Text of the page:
Coston et al. point to yet another institutional context needing significant change—education. Sex working students face discrimination on stigma on college campuses and in classrooms globally (Haeger and Deil-Amen 2010; Betzer et al. 2015; Sagar et al. 2015a, 2015b, 2016; Sanders and Hardy 2016; Ernst et al. 2021; Heineman 2019; Snow 2019; Morrow 2021; Simpson and Smith 2021; Waring 2021; Stewart 2022), which, as Coston et al. suggest is especially true for disabled trans sex working students. They call universities to action: "we call all student services providers back into action, encouraging colleges and universities everywhere to consider creating official offices and/or service provider programs for sex working students, as well as allow the formation of sanctioned—and therefore benefitted—sex working affinity groups, such as Sex Workers Outreach Project (SWOP) chapters."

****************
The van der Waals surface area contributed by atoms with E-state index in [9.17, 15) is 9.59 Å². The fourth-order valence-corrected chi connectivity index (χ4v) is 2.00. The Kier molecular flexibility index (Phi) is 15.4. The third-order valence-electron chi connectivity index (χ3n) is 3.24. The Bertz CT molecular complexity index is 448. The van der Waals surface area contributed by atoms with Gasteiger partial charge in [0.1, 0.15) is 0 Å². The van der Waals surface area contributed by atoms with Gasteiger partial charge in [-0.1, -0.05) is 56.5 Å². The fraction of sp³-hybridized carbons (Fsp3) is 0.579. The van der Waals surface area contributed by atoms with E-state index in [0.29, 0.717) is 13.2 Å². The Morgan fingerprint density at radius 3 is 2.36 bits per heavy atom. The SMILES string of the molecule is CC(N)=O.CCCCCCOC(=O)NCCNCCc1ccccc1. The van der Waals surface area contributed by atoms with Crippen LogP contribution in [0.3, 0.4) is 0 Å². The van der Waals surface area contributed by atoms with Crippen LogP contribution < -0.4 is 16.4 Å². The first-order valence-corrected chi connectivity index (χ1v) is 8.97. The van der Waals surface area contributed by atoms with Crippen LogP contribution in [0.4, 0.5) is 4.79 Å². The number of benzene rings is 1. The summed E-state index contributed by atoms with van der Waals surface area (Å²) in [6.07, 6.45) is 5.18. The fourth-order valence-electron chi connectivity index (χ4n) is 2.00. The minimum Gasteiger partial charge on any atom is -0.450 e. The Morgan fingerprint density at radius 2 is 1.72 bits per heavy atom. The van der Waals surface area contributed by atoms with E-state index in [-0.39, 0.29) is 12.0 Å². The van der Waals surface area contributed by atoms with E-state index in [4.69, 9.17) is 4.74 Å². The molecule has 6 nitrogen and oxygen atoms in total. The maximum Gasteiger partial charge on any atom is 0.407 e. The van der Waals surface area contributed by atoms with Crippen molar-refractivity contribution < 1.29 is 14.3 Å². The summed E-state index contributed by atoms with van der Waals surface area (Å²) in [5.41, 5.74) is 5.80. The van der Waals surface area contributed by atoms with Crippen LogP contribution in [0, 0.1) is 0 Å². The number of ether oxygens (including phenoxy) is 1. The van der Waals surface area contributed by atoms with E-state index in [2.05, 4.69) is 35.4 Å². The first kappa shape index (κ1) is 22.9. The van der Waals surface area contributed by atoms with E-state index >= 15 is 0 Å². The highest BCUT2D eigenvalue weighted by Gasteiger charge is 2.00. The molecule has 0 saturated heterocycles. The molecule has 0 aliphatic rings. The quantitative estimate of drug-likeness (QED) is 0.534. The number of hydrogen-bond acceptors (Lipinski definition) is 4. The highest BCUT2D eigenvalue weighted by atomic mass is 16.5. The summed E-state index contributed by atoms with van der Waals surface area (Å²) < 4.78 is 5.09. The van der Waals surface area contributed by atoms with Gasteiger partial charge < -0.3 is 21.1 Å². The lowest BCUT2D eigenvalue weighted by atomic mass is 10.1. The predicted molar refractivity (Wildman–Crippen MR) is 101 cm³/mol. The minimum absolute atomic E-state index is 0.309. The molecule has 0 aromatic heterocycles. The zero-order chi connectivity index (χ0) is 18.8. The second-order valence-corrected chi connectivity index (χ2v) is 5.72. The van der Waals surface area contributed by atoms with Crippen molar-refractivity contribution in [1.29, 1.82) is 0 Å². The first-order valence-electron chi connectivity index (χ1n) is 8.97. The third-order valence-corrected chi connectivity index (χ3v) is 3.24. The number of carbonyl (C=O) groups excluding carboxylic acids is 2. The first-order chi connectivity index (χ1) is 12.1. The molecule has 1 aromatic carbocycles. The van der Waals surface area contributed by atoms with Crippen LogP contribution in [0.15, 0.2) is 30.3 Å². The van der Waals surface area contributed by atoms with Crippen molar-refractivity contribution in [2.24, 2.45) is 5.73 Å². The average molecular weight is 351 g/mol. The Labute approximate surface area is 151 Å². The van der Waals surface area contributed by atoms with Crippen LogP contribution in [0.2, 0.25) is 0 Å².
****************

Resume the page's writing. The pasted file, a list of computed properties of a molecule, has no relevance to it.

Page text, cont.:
In addition to the necessary policy and structural changes pointed out by all authors, Felkins ends her essay with a list of particular actions compiled from suggestions made by her participants that individuals can take to support disabled sex worker justice and "to make online sex work communities more equitable and open for multiply marginalized sex workers." These steps include paying marginalized sex workers for all forms of labor, participation in mutual aid, promoting the content of multiply-marginalized sex workers, calling in more privileged sex workers for micro and macroaggressions, advocating against mainstream neoliberal platform models, self-education, and centering the voices and knowledge of multiply marginalized sex workers.

The contributions to this special issue demand a world where disability justice and sex worker rights are meaningfully entwined and where disabled sex worker knowledge is valued. As Felkins writes in her submission, "Disabled sex workers are at the forefront of new imaginaries and discussions of collective liberation, futures, and community care."